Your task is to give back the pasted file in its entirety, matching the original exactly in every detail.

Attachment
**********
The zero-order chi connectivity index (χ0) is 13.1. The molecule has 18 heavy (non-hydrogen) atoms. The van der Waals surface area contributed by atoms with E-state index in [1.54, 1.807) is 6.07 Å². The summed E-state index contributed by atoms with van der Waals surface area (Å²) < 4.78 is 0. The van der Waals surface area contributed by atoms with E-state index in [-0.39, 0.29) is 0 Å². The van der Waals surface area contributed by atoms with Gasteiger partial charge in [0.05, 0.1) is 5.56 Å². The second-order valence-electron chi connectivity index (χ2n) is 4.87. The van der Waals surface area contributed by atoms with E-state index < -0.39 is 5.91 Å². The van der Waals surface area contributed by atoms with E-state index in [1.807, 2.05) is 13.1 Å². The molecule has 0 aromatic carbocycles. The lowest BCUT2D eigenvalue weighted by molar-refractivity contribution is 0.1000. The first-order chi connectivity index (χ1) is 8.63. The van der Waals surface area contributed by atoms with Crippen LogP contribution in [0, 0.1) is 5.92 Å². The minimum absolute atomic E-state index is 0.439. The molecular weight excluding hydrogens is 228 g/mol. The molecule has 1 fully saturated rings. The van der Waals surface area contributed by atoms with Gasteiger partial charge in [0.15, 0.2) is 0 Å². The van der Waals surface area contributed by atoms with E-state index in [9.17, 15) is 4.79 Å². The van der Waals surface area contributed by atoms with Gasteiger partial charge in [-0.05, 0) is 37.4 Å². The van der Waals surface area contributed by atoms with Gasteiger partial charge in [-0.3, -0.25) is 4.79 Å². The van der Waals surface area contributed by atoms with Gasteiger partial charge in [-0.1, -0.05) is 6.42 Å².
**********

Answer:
The zero-order chi connectivity index (χ0) is 13.1. The molecule has 18 heavy (non-hydrogen) atoms. The van der Waals surface area contributed by atoms with E-state index in [1.54, 1.807) is 6.07 Å². The summed E-state index contributed by atoms with van der Waals surface area (Å²) < 4.78 is 0. The van der Waals surface area contributed by atoms with E-state index in [-0.39, 0.29) is 0 Å². The van der Waals surface area contributed by atoms with Gasteiger partial charge in [0.05, 0.1) is 5.56 Å². The second-order valence-electron chi connectivity index (χ2n) is 4.87. The van der Waals surface area contributed by atoms with E-state index < -0.39 is 5.91 Å². The van der Waals surface area contributed by atoms with E-state index in [1.807, 2.05) is 13.1 Å². The molecule has 0 aromatic carbocycles. The lowest BCUT2D eigenvalue weighted by molar-refractivity contribution is 0.1000. The first-order chi connectivity index (χ1) is 8.63. The van der Waals surface area contributed by atoms with Crippen LogP contribution in [0, 0.1) is 5.92 Å². The minimum absolute atomic E-state index is 0.439. The molecular weight excluding hydrogens is 228 g/mol. The molecule has 1 fully saturated rings. The van der Waals surface area contributed by atoms with Gasteiger partial charge in [0.15, 0.2) is 0 Å². The van der Waals surface area contributed by atoms with E-state index in [9.17, 15) is 4.79 Å². The van der Waals surface area contributed by atoms with Gasteiger partial charge in [-0.05, 0) is 37.4 Å². The van der Waals surface area contributed by atoms with Gasteiger partial charge in [-0.3, -0.25) is 4.79 Å². The van der Waals surface area contributed by atoms with Gasteiger partial charge in [-0.1, -0.05) is 6.42 Å².